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Can the integrity of the photoreceptor layer explain visual acuity in branch retinal vein occlusion?
  1. Naoichi Horio
  1. Naoichi Horio, Department of Ophthalmology, Murakami Memorial Hospital, Asahi University, 3–23 Hashimoto-cho Gifu 500–8523 JAPAN; naoichi{at}murakami.asahi-u.ac.jp

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A possible new preoperative indicator for postoperative visual acuity via optical coherence tomography

In this issue of the British Journal of Ophthalmology, Ota and his associates (see page 1644)1 report that the presence of the third high reflectance band (HRB) in images obtained by optical coherence tomography (OCT) postoperatively is correlated with the visual outcome after different treatments for macular oedema secondary to branch retinal vein occlusion (BRVO). They also investigated whether the appearance of the preoperative OCT images could predict the final visual acuity. Their results indicated that the presence of the third HRB in the parafoveal area preoperatively could indeed be a predictor of the postoperative visual acuity.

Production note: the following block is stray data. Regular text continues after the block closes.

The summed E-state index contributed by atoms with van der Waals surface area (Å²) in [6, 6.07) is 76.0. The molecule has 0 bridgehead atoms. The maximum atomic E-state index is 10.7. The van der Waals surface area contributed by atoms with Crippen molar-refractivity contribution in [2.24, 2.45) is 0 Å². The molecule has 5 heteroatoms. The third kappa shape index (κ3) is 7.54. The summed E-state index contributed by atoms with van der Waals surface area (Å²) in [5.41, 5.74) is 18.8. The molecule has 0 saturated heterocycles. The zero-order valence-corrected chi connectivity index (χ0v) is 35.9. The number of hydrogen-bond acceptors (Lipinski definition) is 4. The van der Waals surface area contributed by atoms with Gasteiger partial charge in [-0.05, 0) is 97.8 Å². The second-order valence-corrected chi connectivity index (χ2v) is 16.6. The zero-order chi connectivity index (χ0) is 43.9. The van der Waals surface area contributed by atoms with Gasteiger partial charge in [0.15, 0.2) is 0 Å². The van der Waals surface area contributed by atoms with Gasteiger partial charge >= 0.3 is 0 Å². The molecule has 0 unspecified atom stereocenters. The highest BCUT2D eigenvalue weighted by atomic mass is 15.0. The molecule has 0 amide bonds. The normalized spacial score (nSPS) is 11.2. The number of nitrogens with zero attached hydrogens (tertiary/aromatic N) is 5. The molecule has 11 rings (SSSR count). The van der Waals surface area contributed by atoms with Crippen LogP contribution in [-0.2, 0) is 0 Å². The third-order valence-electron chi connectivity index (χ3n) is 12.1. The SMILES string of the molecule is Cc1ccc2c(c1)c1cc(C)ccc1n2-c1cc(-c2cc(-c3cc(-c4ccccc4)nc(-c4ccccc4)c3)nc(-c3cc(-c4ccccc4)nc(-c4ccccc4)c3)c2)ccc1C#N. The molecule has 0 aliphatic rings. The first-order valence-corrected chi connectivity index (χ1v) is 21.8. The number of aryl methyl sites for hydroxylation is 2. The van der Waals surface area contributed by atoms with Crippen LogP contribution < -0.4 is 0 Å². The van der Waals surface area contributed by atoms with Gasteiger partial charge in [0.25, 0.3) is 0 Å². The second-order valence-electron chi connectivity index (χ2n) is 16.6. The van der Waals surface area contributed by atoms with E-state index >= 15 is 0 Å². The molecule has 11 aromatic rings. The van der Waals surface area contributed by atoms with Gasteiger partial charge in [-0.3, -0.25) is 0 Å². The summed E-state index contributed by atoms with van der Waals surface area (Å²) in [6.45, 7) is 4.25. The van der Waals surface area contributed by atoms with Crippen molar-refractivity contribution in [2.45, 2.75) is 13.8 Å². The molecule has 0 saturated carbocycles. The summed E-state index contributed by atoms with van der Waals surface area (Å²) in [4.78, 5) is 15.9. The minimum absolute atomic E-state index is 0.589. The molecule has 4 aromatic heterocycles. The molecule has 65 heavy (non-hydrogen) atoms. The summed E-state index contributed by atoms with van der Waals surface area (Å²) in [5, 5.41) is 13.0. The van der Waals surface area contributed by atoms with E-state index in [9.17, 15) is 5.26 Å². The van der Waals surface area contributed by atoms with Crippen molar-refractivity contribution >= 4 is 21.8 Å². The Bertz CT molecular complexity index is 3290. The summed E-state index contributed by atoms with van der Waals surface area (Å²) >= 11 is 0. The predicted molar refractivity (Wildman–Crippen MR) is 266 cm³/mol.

Grid laser photocoagulation has been the standard treatment for macular oedema secondary to BRVO.2 However, over the past decade, more interventional therapeutic options have emerged. Vitrectomy with or without arteriovenous sheathotomy,35 intravitreal triamcinolone injection6 and intravitreal injection of tissue plasminogen activator7 have been used to treat macular oedema. The efficacies of these interventions, however, are controversial because of the lack of a randomised controlled studies.8 In a previous study, the authors reported the efficacy of intravitreal tissue plasminogen activator injection,7 and also demonstrated a correlation between the presence of the third HRB and visual outcome. …

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